8 January 2020
Gender Equity and Diversity in Opera Summit: the listener’s account
Harriet Cunningham reports on the Gender Equity and Diversity in Opera Summit, organised by the AMC, together with the Australia Council for the Arts and APRA AMCOS in early December. The list of participants in this summit included composers, singers, producers, and administrators representing a wide range of expertise and organisations. Read also Sonya Holowell's article on the Summit, and the summary of discussions (Resonate 12 December 2019).
First, the flashpoint. A panel discussion at a conference in Brisbane in April 2019, where four middle-age, middle-class, white males talked about their work in their chosen artform, opera.
Second, the provocation. Four women issue a statement calling out the conference and the wider industry for overlooking over 50 percent of the world's population in favour of middle-age, middle-class, white males, and identifying systemic discrimination impacting the workplace, the repertoire, artistic livelihoods and the future of the artform.
Third, the conversation begins.
On 2 December 2019, 29 representatives from the arts in general and opera in particular gathered for a meeting brokered by the Australia Council for the Arts, the Australian Music Centre and the Australasian Performing Rights Association. The meeting was about how to go forward. I was there to listen. To give an individual reflection on the day, and on a debate taking place under Chatham House rules1. This is what I heard.
Figure 1: word cloud generated from notes taken during the summit. Source: Harriet Cunningham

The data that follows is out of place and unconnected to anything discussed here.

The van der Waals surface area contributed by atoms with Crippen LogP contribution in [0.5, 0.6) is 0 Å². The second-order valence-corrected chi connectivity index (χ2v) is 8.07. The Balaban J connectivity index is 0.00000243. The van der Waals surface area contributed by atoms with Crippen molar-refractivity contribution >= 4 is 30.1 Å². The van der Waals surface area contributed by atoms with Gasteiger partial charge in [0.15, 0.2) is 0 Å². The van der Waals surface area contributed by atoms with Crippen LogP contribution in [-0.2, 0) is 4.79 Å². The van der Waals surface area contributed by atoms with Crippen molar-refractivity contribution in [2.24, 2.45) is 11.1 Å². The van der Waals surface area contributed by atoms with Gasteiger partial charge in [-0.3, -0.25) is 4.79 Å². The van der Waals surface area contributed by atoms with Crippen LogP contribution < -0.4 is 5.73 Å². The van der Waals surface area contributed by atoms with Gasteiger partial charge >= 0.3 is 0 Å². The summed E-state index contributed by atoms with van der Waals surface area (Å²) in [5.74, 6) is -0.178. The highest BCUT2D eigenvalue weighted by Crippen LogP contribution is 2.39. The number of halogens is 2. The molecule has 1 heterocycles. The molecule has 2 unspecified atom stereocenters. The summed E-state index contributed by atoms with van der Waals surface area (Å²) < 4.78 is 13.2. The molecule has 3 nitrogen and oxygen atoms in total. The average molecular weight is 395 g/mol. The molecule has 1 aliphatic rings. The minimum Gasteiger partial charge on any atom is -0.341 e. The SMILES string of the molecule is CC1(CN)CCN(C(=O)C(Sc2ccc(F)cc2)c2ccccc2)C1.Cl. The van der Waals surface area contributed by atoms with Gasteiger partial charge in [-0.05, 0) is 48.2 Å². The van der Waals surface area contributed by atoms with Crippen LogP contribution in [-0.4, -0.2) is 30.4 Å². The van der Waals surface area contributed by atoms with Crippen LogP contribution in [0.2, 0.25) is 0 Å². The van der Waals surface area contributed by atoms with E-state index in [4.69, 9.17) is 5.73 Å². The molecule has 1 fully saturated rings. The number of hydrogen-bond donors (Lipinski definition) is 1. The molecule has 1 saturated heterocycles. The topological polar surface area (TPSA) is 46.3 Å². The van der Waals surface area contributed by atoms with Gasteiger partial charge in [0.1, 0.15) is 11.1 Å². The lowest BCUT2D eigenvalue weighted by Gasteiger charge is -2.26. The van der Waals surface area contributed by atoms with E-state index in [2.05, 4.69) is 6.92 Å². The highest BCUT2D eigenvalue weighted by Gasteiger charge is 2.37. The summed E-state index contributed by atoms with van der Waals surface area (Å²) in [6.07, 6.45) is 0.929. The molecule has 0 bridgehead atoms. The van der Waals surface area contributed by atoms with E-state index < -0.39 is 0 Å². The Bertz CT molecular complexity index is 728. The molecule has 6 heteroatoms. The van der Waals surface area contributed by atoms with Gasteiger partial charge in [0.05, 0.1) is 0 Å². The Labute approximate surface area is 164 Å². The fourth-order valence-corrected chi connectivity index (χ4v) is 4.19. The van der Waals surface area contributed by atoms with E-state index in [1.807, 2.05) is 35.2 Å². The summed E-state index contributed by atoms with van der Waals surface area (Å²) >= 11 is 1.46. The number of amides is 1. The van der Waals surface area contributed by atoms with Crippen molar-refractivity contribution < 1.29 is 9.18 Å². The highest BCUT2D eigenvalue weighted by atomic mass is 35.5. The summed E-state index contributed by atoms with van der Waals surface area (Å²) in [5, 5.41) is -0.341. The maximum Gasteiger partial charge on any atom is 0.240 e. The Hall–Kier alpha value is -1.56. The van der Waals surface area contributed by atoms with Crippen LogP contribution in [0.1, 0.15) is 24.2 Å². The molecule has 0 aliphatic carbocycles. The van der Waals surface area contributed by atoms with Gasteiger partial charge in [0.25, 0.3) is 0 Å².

One of the strengths of the crazy artform we call opera is its ability to have many characters, many different sounds, words, colours, textures, all happening at once. With spoken conversation, it's not so easy. The day began with introductions, with each individual talking briefly about why they were there, and what they hoped to achieve.
The group included singers, conductors, artistic directors, representatives from funding bodies and professional organisations, writers and composers. There were artists at different stages of their careers, working on different repertoires, in different places, from different cultural traditions. Not comprehensive representation, but a valiant tilt at inclusiveness.
Right from the start, it was clear this was a conversation not just about women in opera, but more broadly about diversity - of cultures, of genders, of abilities… - in an industry that is often perceived to centre around the canon of works created in 19th and 20th century Europe. Hence, discussion ranged across issues from workplace safety to repertoire to audiences to individual opportunities to company and industry-wide structure and design.